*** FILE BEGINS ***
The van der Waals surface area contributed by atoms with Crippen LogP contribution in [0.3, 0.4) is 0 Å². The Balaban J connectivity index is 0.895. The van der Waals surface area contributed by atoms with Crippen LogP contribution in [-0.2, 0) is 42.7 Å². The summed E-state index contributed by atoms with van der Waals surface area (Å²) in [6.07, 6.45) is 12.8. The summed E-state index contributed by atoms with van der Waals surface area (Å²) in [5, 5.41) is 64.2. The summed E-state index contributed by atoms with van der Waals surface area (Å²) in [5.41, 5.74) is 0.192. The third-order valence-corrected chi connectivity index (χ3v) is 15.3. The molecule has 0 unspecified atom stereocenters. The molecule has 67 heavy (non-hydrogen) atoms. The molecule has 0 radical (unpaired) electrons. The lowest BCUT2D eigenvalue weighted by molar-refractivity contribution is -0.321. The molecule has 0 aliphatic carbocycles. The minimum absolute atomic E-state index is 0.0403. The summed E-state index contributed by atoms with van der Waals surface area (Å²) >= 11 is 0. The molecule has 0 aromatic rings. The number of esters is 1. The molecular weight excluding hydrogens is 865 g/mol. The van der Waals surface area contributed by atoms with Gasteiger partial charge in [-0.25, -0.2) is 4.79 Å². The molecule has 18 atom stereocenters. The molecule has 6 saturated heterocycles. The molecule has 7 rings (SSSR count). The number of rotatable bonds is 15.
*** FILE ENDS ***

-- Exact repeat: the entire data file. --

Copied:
The van der Waals surface area contributed by atoms with Crippen LogP contribution in [0.3, 0.4) is 0 Å². The Balaban J connectivity index is 0.895. The van der Waals surface area contributed by atoms with Crippen LogP contribution in [-0.2, 0) is 42.7 Å². The summed E-state index contributed by atoms with van der Waals surface area (Å²) in [6.07, 6.45) is 12.8. The summed E-state index contributed by atoms with van der Waals surface area (Å²) in [5, 5.41) is 64.2. The summed E-state index contributed by atoms with van der Waals surface area (Å²) in [5.41, 5.74) is 0.192. The third-order valence-corrected chi connectivity index (χ3v) is 15.3. The molecule has 0 unspecified atom stereocenters. The molecule has 67 heavy (non-hydrogen) atoms. The molecule has 0 radical (unpaired) electrons. The lowest BCUT2D eigenvalue weighted by molar-refractivity contribution is -0.321. The molecule has 0 aliphatic carbocycles. The minimum absolute atomic E-state index is 0.0403. The summed E-state index contributed by atoms with van der Waals surface area (Å²) >= 11 is 0. The molecule has 0 aromatic rings. The number of esters is 1. The molecular weight excluding hydrogens is 865 g/mol. The van der Waals surface area contributed by atoms with Gasteiger partial charge in [-0.25, -0.2) is 4.79 Å². The molecule has 18 atom stereocenters. The molecule has 6 saturated heterocycles. The molecule has 7 rings (SSSR count). The number of rotatable bonds is 15.